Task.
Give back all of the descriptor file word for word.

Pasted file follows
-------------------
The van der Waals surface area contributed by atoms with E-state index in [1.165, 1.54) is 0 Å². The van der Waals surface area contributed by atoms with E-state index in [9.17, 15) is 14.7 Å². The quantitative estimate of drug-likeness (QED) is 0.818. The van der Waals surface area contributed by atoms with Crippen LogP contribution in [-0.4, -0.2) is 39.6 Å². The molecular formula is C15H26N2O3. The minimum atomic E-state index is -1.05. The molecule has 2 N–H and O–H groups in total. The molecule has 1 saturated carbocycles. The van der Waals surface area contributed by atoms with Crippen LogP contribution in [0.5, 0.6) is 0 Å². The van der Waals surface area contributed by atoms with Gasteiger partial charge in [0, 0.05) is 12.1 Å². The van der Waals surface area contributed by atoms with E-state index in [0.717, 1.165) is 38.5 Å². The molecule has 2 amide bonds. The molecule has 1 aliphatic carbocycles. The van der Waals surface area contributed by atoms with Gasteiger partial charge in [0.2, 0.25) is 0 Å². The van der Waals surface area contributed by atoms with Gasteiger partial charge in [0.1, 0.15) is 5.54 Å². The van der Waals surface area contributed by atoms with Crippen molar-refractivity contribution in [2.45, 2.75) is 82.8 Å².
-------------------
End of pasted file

The van der Waals surface area contributed by atoms with E-state index in [1.165, 1.54) is 0 Å². The van der Waals surface area contributed by atoms with E-state index in [9.17, 15) is 14.7 Å². The quantitative estimate of drug-likeness (QED) is 0.818. The van der Waals surface area contributed by atoms with Crippen LogP contribution in [-0.4, -0.2) is 39.6 Å². The molecular formula is C15H26N2O3. The minimum atomic E-state index is -1.05. The molecule has 2 N–H and O–H groups in total. The molecule has 1 saturated carbocycles. The van der Waals surface area contributed by atoms with Crippen LogP contribution in [0.5, 0.6) is 0 Å². The van der Waals surface area contributed by atoms with Gasteiger partial charge in [0, 0.05) is 12.1 Å². The van der Waals surface area contributed by atoms with E-state index in [0.717, 1.165) is 38.5 Å². The molecule has 2 amide bonds. The molecule has 1 aliphatic carbocycles. The van der Waals surface area contributed by atoms with Gasteiger partial charge in [0.2, 0.25) is 0 Å². The van der Waals surface area contributed by atoms with Gasteiger partial charge in [0.1, 0.15) is 5.54 Å². The van der Waals surface area contributed by atoms with Crippen molar-refractivity contribution in [2.45, 2.75) is 82.8 Å².